GPO impulse (slave) wall clock No. 4a with George VI cypher, dated 1952

This large and impressive wall clock, designed for use in GPO offices and exchanges, did not have its own power source but operated on an electrical impulse generated every 30 seconds by a master clock - hence the term ‘slave’. The master clock would be wired to a number of slave clocks, ensuring accuracy and consistency across the network.

The clock features a very substantial octagonal bakelite case, moulded by H E Ashdown Limited of Birmingham, which was introduced in 1949 superseding the earlier round wooden cases. The clock is very heavy, with an enamelled steel dial weighing 700g secured to an 800g steel falseplate mounted in the 1.5kg case. The clock also has 1/8 inch (3mm) flat glass, a painted spun brass sight ring and counterbalanced aluminium hands.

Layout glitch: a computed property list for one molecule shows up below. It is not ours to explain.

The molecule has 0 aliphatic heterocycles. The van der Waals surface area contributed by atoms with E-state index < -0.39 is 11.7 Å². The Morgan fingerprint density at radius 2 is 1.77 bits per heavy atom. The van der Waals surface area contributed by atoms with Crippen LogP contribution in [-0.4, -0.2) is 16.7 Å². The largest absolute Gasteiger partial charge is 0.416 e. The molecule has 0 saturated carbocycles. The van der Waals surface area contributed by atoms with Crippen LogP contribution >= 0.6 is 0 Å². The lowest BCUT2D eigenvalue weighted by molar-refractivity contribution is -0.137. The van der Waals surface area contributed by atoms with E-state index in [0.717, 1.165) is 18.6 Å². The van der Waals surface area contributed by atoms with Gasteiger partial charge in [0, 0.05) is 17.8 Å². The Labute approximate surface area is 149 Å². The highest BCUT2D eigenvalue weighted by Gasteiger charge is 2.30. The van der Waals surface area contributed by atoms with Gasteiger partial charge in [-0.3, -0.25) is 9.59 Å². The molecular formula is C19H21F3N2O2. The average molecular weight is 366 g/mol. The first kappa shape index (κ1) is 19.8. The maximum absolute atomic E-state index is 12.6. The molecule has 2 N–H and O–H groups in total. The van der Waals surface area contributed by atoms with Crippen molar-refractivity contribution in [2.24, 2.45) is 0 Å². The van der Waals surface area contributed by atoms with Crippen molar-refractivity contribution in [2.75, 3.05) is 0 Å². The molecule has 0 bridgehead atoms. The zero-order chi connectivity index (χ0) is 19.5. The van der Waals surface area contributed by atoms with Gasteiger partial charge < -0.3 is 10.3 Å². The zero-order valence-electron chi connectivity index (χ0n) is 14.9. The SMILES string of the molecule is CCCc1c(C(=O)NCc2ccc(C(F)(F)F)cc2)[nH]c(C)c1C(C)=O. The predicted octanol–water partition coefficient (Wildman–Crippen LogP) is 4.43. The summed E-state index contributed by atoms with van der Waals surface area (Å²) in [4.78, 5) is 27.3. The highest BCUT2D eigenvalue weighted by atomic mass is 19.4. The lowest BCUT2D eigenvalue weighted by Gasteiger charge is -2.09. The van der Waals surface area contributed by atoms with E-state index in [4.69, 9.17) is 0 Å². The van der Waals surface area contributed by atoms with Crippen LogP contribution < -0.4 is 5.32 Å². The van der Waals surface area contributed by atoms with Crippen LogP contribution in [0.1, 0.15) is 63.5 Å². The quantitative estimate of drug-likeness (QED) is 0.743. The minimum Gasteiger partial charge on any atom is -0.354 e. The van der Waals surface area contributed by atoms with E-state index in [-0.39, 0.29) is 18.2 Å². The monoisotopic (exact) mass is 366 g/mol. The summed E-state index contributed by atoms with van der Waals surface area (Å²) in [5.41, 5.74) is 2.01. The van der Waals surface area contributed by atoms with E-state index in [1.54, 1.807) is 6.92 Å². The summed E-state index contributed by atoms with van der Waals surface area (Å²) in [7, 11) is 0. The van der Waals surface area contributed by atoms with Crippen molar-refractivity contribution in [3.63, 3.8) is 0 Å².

This example is dated May 1952. The mottled red-brown bakelite case is in excellent condition with no damage. The dial is also near perfect, with a few slight blemishes most notably next to the 12 (visible in the photos). The glass is clear and unmarked. The original pulse movement (which could not operate without a master clock or other pulse generator) has been replaced with a high quality German UTS quartz movement. The hands are original to the clock and have been re-colleted to fit the arbors of the new movement.

The clock has been fully disassembled, cleaned and sensitively restored as appropriate. It is supplied in outstanding overall condition and full working order (it  takes a single AA battery).

Dial diameter 12 inches (305mm); width across flats 430mm; depth 82mm. Weight 3.7kg

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